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Displaying items by tag: Inland Fisheries Ireland

Inland Fisheries Ireland (IFI) has launched a funding call of up to €1 million to support vital conservation projects around the country through the Salmon and Sea Trout Rehabilitation, Conservation and Protection Fund.

Since 2016, more than €6 million in grants have been awarded to over 280 projects throughout the country under various funding schemes operated by IFI.

From now until Friday 16 December, eligible angling clubs, fishery owners and other stakeholders are invited to express their interest in applying for funding to support fisheries conservation through IFI’s Habitats and Conservation Scheme.

Priority will be given to projects that focus on habitat rehabilitation and conservation, such as rehabilitating damaged river habitats, improving water quality and helping fish overcome physical barriers like weirs.

In similar schemes in 2022, a total of €1,123,000 in funding was approved for 35 habitats and conservation projects based in Cavan, Cork, Donegal, Dublin, Galway, Leitrim, Limerick, Louth, Mayo, Meath, Monaghan, Wexford, Westmeath and Wicklow.

A rock ramp fish pass on the Burren River at Ballinacarrig, Co Carlow | Credit: IFIA rock ramp fish pass on the Burren River at Ballinacarrig, Co Carlow | Credit: IFI

Suzanne Campion, head of business development at IFI said that the scheme’s focus is on protecting and conserving fish species and their habitats for future generations.

“Since 2016, projects under the Habitats and Conservation Fund have delivered approximately 29km of in-stream maintenance works and 37 kilometres of habitat restoration works. As well as that, 83km of spawning and nursery habitats have been made more accessible to migratory fish species, through five fish passage projects,” she said.

“Under the Habitats and Conservation Scheme, which is made possible through fishing licence and permit income, groups can now apply for grants to fund projects and measures in 2023 to continue this vital environmental work.”

In addition to the €1 million in funding available through the Salmon and Sea Trout Rehabilitation, Conservation and Protection Fund, up to €50,000 is available through the Midlands Fisheries Fund.

An information guide about the funding call is available to download. As part of the two-step process, all applicants must firstly complete an ‘Expression of Interest’ application on Inland Fisheries Ireland’s online grant management portal before 5.30pm on Friday 16 December.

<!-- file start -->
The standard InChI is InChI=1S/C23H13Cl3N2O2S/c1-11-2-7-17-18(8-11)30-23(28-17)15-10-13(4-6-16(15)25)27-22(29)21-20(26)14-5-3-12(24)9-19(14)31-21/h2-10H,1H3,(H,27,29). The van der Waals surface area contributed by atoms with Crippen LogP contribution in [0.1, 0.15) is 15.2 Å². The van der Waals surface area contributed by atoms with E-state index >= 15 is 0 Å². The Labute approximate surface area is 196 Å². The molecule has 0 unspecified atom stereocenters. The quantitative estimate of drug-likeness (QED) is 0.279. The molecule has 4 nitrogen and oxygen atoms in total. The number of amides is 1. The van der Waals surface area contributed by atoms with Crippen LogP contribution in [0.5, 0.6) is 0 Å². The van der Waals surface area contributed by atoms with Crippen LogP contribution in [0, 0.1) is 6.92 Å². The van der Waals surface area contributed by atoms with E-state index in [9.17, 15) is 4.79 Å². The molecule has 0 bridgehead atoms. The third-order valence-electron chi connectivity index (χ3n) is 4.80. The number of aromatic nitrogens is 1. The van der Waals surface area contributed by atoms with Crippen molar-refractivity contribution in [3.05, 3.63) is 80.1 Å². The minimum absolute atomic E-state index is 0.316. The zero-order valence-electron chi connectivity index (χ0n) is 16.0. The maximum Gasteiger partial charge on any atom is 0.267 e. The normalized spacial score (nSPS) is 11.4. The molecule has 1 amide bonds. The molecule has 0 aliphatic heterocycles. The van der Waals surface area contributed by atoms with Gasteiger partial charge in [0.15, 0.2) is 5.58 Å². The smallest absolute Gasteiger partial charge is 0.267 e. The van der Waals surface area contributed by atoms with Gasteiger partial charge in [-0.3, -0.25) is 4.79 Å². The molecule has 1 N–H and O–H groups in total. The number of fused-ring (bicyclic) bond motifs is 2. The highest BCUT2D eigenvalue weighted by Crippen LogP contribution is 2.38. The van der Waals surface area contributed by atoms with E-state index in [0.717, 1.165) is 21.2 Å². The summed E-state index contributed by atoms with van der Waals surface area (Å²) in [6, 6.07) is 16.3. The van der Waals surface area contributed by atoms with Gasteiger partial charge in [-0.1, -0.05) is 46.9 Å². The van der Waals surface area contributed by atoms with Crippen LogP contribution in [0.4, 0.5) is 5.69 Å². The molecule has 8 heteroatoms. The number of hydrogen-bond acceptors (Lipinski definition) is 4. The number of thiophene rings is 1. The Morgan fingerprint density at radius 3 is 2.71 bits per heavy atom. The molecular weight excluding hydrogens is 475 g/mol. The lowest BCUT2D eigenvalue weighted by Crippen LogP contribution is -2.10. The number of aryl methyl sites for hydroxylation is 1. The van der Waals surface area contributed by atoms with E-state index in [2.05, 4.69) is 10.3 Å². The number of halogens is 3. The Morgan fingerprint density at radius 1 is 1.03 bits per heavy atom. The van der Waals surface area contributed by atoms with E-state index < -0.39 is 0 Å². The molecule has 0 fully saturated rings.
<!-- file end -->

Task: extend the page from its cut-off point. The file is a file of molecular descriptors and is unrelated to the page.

After expressions of interest have been completed, full applications that align to fund objectives can be submitted via the online grant management portal until 5.30pm on Friday 27 January 2023. Decisions on applications and grants will be announced by IFI in May 2023.

Published in Angling

Inland Fisheries Ireland (IFI) is working on a new Customer Charter and Action Plan for 2023 to 2025 — and welcomes public input on its drafting.

Customer charters are short statements describing the level of service that you can expect from a State agency.

IFI is currently conducting a quality assurance review of its existing customer charter and is seeking feedback and suggestions via an online survey.

The State agency for Ireland’s inland fisheries and sea angling resources says: “Your views can really help shape our new Customer Charter, so please take a few moments to fill out our short survey to share your views with us. It will only take between five and 10 minutes to complete.”

The survey closes on 9pm on Monday 5 December.

Published in Angling

Inland Fisheries Ireland (IFI) says it is progressing its plans to develop a new modern fish farm facility in Co Tipperary based on ‘recirculating aquaculture system’ (RAS) technology.

The new aquaculture project will be located in Roscrea and it will shortly enter the design and planning permission phase.

It is expected that the new fish farm will become operational in 2026, says the the statutory body responsible for inland fisheries in Ireland.

In the meantime, IFI says it expects to continue its current fish farm operations as normal, supplying brown trout and rainbow trout to its angling stakeholders.

IFI has has placed a Prior Information Notice (PIN) on the Official Journal of the European Union (OJEU).

Any businesses or individuals that are interested in this public procurement process can register for email alerts on the eTenders website.

Published in Aquaculture

Inland Fisheries Ireland (IFI) is now inviting applications from oyster fishers seeking a licence to operate an oyster dredge for the 2023 season.

The licence fee for 2023 is €94 and applications will only be accepted from applicants with boats on the sea fishing boat register of the Department of Agriculture, Food and the Marine.